"The president is interested in our mission," Gary said. "He wants you to know the U.S. forces are coming and we want your cooperation and he's taking a personal interest in this." He had secure communications set up with Washington, and, exaggerating, he said, "Everything that I write back home [the president] sees. So this is important." Without exaggerating, he added, "This is the world stage."
"We welcome you guys," Fahim said. "We'll do whatever we can." But he had questions. "When does the war start? When do you guys come? When is the U.S. really going to start to attack?"
"I don't know," Gary said. "But it will be soon. We have to be ready. Forces have to be deployed. We have to get things together. You're going to be impressed. You have never seen anything like what we're going to deliver onto the enemy."
What Works -- and What Doesn't
Gary dispatched several of his men to the Takar region, the front between the Northern Alliance and the Taliban forces. They went north, a good 60 miles to the east of Kunduz. They found the Northern Alliance forces disciplined, their clothing and weapons clean. But the rifles' safeties were on, a signal that this was not a hot combat zone. The troops lined up in formations and conducted drills. There was a command structure. But there were not enough troops or heavy weapons to move against the Taliban, who were dug in on the other side.
Gary knew that CIA headquarters believed that the Taliban would be a tenacious enemy in a fight and that any U.S. strike would bring out its sympathizers in Afghanistan and in the region, especially Pakistan. They would rally around Mohammad Omar, the Taliban leader.
Gary saw it differently. He believed that massive, heavy bombing of the Taliban front lines -- "really good stuff," as he called it -- would cause the Taliban to break and change the picture. On Oct. 1, he sent a secret appraisal to headquarters. "In this case," he wrote, "a Taliban collapse could be rapid, with the enemy shrinking to a small number of hard-core Mullah Omar supporters in the early days or weeks of a military campaign." The report was received with vocal skepticism at the Directorate of Operations, as the old hands and experts openly disparaged the appraisal. But CIA Director George J. Tenet took the cable to President Bush.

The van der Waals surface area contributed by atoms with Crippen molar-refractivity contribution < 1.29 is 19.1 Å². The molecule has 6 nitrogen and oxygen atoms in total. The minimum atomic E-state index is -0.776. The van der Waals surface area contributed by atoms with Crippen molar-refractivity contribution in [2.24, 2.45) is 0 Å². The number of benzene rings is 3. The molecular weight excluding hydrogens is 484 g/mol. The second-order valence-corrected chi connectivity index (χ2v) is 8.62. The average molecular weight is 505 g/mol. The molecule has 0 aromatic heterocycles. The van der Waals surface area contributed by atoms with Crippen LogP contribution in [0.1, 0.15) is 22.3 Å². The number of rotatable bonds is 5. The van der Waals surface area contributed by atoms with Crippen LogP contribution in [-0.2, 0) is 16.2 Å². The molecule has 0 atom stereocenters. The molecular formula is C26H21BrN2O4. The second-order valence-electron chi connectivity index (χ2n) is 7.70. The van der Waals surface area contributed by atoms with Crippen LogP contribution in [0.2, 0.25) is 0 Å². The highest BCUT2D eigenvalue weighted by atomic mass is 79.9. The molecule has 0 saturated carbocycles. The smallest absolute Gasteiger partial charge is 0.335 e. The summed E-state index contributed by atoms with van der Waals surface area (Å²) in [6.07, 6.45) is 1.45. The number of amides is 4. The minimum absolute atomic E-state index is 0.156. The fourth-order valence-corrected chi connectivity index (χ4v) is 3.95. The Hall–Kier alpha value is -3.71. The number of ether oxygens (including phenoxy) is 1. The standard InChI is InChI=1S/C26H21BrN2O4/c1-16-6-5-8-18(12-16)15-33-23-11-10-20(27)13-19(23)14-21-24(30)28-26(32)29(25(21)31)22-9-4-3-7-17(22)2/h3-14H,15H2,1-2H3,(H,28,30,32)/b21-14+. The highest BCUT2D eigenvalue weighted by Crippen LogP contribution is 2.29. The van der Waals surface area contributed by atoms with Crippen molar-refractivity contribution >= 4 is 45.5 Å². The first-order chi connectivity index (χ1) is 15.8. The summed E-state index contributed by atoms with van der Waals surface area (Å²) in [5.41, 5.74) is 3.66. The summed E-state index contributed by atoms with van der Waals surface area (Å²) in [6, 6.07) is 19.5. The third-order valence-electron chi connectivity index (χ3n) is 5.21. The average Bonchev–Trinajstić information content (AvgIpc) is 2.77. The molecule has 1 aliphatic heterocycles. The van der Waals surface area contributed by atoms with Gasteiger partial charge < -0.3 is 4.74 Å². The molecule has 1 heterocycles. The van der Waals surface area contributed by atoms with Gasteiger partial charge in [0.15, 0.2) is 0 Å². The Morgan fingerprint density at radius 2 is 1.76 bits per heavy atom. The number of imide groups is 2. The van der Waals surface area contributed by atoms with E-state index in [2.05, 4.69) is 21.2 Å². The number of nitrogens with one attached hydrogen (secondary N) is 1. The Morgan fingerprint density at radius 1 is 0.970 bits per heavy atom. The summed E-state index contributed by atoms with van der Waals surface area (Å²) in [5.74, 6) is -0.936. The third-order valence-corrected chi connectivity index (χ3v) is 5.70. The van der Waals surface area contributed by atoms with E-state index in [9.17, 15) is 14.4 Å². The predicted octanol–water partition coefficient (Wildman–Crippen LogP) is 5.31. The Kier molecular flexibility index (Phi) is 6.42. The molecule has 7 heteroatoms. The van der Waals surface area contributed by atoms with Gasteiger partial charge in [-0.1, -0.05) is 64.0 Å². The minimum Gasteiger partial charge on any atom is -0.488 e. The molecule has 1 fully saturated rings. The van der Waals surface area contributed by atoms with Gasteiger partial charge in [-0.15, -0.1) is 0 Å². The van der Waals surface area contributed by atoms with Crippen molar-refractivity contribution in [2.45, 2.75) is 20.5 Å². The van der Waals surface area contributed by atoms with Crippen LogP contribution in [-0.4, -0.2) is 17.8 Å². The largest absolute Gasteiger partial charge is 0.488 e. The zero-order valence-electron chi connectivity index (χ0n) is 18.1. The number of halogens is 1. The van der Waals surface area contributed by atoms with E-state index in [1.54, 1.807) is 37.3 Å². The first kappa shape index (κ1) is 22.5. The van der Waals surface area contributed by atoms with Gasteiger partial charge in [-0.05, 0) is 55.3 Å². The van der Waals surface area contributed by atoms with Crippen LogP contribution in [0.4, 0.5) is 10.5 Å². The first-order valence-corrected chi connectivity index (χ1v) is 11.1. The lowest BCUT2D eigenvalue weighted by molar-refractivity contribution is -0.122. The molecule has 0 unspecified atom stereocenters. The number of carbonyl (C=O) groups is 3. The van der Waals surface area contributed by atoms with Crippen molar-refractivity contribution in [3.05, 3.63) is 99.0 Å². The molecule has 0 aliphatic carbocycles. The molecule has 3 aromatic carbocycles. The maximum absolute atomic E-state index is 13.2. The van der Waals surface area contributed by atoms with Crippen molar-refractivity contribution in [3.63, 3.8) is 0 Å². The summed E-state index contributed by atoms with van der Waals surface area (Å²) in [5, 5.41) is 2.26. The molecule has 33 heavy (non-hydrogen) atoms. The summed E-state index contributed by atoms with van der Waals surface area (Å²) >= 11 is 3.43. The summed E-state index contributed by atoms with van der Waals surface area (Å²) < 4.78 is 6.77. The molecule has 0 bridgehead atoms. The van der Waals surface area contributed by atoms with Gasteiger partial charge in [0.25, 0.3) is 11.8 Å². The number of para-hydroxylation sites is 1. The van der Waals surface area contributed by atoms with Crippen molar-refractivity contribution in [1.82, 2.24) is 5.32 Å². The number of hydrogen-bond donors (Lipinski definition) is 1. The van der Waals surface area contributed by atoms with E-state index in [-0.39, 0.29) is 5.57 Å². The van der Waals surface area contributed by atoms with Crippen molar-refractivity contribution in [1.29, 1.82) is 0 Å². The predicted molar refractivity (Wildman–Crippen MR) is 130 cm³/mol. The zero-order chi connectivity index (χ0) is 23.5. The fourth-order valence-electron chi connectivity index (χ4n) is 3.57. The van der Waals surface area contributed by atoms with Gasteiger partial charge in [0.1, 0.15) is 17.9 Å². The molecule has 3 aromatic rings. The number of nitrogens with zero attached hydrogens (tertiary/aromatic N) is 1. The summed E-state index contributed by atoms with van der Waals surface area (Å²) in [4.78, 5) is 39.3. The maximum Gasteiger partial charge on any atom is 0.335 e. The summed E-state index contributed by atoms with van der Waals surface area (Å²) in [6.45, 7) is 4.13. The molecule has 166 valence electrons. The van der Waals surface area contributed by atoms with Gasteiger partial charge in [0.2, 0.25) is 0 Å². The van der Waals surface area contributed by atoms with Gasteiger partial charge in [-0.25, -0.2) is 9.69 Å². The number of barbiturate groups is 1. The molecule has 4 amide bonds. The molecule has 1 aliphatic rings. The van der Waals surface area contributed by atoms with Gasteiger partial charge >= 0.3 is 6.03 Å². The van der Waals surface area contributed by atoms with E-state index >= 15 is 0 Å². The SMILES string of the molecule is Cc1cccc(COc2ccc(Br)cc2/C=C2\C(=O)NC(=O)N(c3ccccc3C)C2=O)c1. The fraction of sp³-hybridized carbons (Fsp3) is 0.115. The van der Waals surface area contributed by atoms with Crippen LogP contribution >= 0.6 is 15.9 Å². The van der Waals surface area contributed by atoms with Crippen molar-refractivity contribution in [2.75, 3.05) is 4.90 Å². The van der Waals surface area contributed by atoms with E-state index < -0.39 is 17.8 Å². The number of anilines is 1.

"I want more of this," said the president.
On Wednesday, Oct. 3, Gary went in search of an airfield to bring supplies into Northern Alliance territory. The team found one airfield in an area called Golbahar that had been used by the British in 1919. He asked Arif, the Alliance's intelligence chief, to grade out an area and turn it into an airstrip, and he handed out another $200,000. He bought three Jeeps for $19,000 and forked over an additional $22,000 for a tanker truck and helicopter fuel. Arif promised they would buy the truck in Dushanbe, Tajikistan, and drive it over the mountains to the CIA team, but it never arrived.
That day, the CIA's counterterrorism special operations chief, Hank, whose last name is being withheld, met in Tampa with Gen. Tommy R. Franks, head of U.S. Central Command, who would be in charge of the war. Using maps of Afghanistan, Hank laid out how CIA paramilitary teams working with the various opposition forces could get them moving. The opposition forces, chiefly the Northern Alliance, would do most of the ground fighting. If the United States repeated the mistakes of the Soviets by invading with a large land force, they would be doomed.
Franks's Special Forces teams would be used to pinpoint targets that could be hit hard in U.S. bombing runs. On-the-ground human intelligence designating targets would allow extraordinarily specific and exact information for the precision bombs.